Clicky

OK, JEM......

islandpiper

Well-Known Member
Matt, I have been thinking about what I'd like in a Kayak (besides Christy Brinkley and that's not likely to happen)

1. Beam enough to be stable
2. cockpit wide enough to get my 170 pound butt into
3. design capability to do Eskimo Rolls not necessary
4. room to carry my lunch and a Popiel Pocket Fisherman
5. length to suit common lumberyard materials
6. stitch and glue is fine, I have tortured some plywood before
7. deck lines which will allow it to ride on my Mazda roof rack without buying a $200 roof rack adaptor and cradle
8. simplicity is the key.....I build work-boat quality boats, not afraid to scratch them ujp in use, so no "jewelry-box designs needed
9. No SIT-ON designs please. Around here sitting ON a boat is like leaving gator-bait on a shingle......I want to be IN the boat. Just promise not to look right at me when I am trying to get OUT of it after an hour or so. (Damned arthritis in my hips....)


I'll bet if you came up with a single seater that would use standard materials and easy to cut lines they could be stacked about ten-sheets deep and sawed out in quantity, making it easy to build in fleets for Boy Scouts projects or summer camps or large, interesting family vacation trips.

What do you think? Thanks!! Islandpiper
 

JEM

Well-Known Member
ok let's get some more specifics.

1. Beam enough to be stable
Now when you say this, can you give some examples of kayaks you may have paddled that fit this criteria? I've had some builders want 38"+ plus of beam to be stable and other want under 26".

2. cockpit wide enough to get my 170 pound butt into
3. design capability to do Eskimo Rolls not necessary
4. room to carry my lunch and a Popiel Pocket Fisherman
lol....no issues there

5. length to suit common lumberyard materials
6. stitch and glue is fine, I have tortured some plywood before
We'll keep the concept under 16'.

7. deck lines which will allow it to ride on my Mazda roof rack without buying a $200 roof rack adaptor and cradle.
Some guidance here. Any idea what you roof measures in length? Knowing that will us get around that.

8. simplicity is the key.....I build work-boat quality boats, not afraid to scratch them ujp in use, so no "jewelry-box designs needed
9. No SIT-ON designs please. Around here sitting ON a boat is like leaving gator-bait on a shingle......I want to be IN the boat. Just promise not to look right at me when I am trying to get OUT of it after an hour or so. (Damned arthritis in my hips....)


I'll bet if you came up with a single seater that would use standard materials and easy to cut lines they could be stacked about ten-sheets deep and sawed out in quantity, making it easy to build in fleets for Boy Scouts projects or summer camps or large, interesting family vacation trips.

What do you think? Thanks!! Islandpiper
Sounds like we could do some fun stuff. Let me know about the questions above.
 

bearridge

Well-Known Member
Mar 9, 2005
3,092
4
way down yonder
islandpiper said:
9. No SIT-ON designs please. Around here sitting ON a boat is like leaving gator-bait on a shingle......I want to be IN the boat. Just promise not to look right at me when I am trying to get OUT of it after an hour or so. (Damned arthritis in my hips....)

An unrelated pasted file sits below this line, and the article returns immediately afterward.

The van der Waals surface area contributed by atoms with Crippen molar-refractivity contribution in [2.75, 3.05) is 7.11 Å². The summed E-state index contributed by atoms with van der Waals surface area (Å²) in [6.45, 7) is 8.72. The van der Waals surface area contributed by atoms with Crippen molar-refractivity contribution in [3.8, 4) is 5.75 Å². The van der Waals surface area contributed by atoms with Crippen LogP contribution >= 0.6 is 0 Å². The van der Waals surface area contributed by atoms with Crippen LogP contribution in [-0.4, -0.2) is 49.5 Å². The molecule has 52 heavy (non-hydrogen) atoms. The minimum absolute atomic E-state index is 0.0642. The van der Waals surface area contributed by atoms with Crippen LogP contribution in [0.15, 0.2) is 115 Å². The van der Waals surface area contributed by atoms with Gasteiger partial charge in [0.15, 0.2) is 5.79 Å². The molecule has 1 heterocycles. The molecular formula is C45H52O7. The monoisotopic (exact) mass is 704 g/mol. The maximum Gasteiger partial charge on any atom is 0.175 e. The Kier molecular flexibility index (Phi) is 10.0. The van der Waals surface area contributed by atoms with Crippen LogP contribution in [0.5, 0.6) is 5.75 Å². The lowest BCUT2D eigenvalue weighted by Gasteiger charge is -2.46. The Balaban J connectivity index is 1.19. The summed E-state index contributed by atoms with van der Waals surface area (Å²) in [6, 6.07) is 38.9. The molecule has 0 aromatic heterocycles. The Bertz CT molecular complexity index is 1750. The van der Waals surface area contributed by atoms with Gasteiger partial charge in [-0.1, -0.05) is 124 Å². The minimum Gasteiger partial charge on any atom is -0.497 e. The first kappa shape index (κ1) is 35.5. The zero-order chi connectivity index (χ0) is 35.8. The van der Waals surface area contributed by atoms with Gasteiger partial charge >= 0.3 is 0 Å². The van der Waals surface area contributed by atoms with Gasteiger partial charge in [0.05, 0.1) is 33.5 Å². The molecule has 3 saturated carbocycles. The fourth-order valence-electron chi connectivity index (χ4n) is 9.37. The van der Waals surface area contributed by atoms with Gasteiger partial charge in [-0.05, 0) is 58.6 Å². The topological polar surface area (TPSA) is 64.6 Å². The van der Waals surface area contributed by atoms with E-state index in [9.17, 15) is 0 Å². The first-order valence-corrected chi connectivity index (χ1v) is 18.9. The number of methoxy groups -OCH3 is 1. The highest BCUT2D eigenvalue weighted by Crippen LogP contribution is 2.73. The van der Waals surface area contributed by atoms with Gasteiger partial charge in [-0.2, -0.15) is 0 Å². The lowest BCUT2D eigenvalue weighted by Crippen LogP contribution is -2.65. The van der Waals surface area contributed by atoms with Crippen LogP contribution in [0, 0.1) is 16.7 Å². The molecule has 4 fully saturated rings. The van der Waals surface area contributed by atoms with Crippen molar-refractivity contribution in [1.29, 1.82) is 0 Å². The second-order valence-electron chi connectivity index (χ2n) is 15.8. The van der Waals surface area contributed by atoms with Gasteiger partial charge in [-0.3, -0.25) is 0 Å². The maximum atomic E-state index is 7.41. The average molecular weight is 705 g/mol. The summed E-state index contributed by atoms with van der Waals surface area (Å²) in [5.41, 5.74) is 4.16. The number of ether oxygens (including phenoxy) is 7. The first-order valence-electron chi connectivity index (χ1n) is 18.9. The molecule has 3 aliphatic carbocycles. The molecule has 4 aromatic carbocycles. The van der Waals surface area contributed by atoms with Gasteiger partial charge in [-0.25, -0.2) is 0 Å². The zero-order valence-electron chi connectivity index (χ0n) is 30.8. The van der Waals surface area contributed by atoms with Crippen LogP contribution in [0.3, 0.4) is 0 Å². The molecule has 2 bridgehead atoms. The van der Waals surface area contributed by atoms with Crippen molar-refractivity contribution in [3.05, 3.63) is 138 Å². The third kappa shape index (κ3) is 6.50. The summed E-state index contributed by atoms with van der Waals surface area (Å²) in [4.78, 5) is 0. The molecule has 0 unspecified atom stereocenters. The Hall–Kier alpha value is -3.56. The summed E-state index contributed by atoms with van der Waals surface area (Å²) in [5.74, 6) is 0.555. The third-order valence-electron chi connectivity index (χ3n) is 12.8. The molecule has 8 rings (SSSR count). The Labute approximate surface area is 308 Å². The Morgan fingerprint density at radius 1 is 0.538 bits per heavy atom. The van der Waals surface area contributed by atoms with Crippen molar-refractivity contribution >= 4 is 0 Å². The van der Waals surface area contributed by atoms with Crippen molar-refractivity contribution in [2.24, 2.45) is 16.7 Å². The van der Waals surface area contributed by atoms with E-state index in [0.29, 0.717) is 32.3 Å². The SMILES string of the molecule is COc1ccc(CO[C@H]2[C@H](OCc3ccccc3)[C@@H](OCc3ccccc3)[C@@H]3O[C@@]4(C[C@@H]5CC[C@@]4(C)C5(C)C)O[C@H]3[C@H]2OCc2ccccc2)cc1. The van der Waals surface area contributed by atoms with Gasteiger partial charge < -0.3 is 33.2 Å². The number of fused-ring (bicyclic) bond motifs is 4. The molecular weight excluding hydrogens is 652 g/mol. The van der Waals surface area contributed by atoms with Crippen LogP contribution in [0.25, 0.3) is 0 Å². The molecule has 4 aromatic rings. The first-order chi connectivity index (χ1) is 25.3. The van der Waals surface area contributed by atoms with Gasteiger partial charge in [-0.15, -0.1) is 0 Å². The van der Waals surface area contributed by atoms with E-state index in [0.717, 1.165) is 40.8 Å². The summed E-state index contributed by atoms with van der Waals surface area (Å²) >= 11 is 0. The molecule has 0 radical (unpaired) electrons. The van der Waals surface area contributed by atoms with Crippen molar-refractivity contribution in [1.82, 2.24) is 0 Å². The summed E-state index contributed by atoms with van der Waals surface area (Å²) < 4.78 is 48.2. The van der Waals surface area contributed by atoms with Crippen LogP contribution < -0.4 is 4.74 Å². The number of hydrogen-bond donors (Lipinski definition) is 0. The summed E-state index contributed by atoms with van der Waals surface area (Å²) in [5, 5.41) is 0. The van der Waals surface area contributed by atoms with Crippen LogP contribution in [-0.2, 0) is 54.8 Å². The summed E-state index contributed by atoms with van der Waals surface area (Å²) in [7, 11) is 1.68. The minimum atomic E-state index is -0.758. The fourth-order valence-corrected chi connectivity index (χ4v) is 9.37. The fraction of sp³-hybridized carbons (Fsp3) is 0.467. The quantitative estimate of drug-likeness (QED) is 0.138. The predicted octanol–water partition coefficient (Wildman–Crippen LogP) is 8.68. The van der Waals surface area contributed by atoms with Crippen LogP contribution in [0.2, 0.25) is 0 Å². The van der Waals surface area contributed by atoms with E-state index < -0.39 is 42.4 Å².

Friend islandpiper,

I feel more like bait inside a kayak. Matt haz sit upon plans.

regards
bearridge
bodine bluegrass boys

I asked him, 'Son, what is it with you? Is it ignorance or apathy?' He said, 'Coach, I don't know and I don't care.' Frank Layden, Utah Jazz President
 

islandpiper

Well-Known Member
answers

OK.......my Dennis Davis is 16-feet overall, and a mere 22-inches wide at the cockpit. Like I said, FFAAAAASSSSTT!! and a little tender. I can sit in it and cast, just as long as I cast directly over the bow! As the picture showed, my Mazda will carry an UJ pirogue, with some overhang, so 14' would be a good start. Long enough to carry me, and short enough to be carried and meander through the weeds here.

Deck configuration and shape: Behind the cockpit I'd expect it to be flat or nearly so, as is the usual standard. In front of the cockpit, of course we all like some rise for knees inside and water shedding ability outside. I don't mind making a bit of a cradle and strapping it to the existing roof-bars, just didn't want to have to buy a pricey, Yuppie-style, black-anodized fitz-all rack. Or, I could carry it upright, tipped onto one face of the underside, and put a "shower-cap" cockpit cover on for the afternoon rains.

If I could find that USB port in my head, I'd just plug in and send you the mental image I have, Christy Brinkley and all, heh heh heh

My custom design budget is really slim, so I hesitate to ask you to spend a lot of time on this unless you think you can sell some finished designs to other epoxy addicts...er..I mean ....home-builders.

Thanks!
rock 'n roll, Islandpiper
 

oldsparkey

Well-Known Member
Aug 25, 2003
10,259
90
77
Central , Florida
www.southernpaddler.com
When strapping it to your exhisting roof bars use some of the v shaped Styrofoam blocks that are made for a kayak. ( Or get some bulk styrofoam blocks and make your own) Cut out some of the underside of the block so it will lay down (just a little) on the roof bar, then place it over the bar, put the kayak on it and strap it down.

It should not go anywhere except for where the car goes.

The shower cap for the cockpit works really well.